ST. JOHN: And another phrase you've got on your list, which is winning, is also in some ways reversing its meaning.

>> Whatever you think about Charley sheen, and his drug habits, and all the things that happened, and him getting let go from the show, he is at least entertaining. And that was his first tweet on his new massively popular twitter account. He thinks of himself as a winner.

ST. JOHN: Now that word has a tongue in cheek sense to it. I want to get to the words you picked for San Diego.


ST. JOHN: What are a couple of the phrases you felt like only people in San Diego would get?

BARRETT: Given the news that Norv Turner is going to be kept on with the San Diego Chargers, one of my item system out of date. But fire Norv was a catch frizz. When you lose that many games in a row, and the fans are going, what? You look for somebody to blame. It's not to say the chargers had the -- were the worst team. They just missed the playoffs. There were a good dozen teams or so, be the colts were worse than the Chargers. And rivers and gates, these two players still have a lot of respect from the fans and in the NFL. So fire Norv was on my list. I've stricken that.

ST. JOHN: Still Norv.

BARRETT: The cat pack tax was a -- cat tax was a funny one. In order to restore some balance as to whether the city or the county was funding certain animal services, there was a proposal that a charge license fee for animals be adopted, and I believe it was councilman DeMaio who called it the cat tax, and send we need to send this idea to the litter box, which it was, essentially, and killed by the City Council.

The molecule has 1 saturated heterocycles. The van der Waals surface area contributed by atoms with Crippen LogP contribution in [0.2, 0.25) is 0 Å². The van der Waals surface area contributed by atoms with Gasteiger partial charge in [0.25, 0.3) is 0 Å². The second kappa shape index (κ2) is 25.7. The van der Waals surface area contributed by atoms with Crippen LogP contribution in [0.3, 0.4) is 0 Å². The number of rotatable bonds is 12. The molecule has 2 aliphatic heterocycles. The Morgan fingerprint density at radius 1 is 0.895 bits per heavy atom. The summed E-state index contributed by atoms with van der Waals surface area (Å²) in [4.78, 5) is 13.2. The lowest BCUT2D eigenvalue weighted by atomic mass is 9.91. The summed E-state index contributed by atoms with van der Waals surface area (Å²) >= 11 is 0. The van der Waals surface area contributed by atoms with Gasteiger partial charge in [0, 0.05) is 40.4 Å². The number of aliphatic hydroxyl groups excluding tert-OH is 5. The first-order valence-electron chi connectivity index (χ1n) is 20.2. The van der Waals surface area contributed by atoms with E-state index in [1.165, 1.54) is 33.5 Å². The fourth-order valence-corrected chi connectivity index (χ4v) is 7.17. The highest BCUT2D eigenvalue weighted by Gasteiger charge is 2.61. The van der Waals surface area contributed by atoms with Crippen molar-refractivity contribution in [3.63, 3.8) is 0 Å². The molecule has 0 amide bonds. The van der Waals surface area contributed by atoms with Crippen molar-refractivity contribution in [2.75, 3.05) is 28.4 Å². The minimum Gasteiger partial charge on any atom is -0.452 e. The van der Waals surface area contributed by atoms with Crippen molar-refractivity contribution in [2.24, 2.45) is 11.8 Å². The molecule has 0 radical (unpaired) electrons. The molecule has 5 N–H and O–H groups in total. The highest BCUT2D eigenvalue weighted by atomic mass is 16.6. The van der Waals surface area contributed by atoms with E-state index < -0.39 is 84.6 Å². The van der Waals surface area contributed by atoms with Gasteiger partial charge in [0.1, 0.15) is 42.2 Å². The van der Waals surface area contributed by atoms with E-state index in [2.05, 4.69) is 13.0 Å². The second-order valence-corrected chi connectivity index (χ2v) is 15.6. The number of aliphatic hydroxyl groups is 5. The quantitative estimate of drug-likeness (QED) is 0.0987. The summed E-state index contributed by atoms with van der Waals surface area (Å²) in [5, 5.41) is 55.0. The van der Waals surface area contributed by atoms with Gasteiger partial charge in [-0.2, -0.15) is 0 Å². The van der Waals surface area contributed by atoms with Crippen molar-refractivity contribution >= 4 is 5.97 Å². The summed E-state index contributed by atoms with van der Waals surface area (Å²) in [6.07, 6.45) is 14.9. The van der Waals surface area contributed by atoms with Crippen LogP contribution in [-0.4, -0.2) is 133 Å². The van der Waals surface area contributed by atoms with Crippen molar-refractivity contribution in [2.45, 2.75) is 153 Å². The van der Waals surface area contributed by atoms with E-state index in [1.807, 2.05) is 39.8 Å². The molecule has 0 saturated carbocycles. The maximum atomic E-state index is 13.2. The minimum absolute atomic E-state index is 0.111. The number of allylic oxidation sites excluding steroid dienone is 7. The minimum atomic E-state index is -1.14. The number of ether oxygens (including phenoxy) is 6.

ST. JOHN: Then we have the Mardi Gras effect.

BARRETT: This goes into what Vlad BARRETT was just talking about. Once the redevelopment agencies got wind of the fact their funding could be shut off. They started spending like mad. It was like the day after lent. They were into the doughnuts, right? They were eating every cookie in the house. They were scooping sugar out of the bowl, and just shovelling it into into their mas spending money right and left. The end was sight in, and it did arrive, and maybe whatever you could of this

ST. JOHN: Turns out they probably were wise to do that.

BARRETT: The self-preservation is a strong instinct. Even if you're a giant bureaucratic organization.

ST. JOHN: In the few seconds we have left, planks.

>> This is when you lie very flat and very stiff, and have someone take your photo and put on on Internet for everyone to be Amused by.

ST. JOHN: Thank you very much.

BARRETT: My pleasure.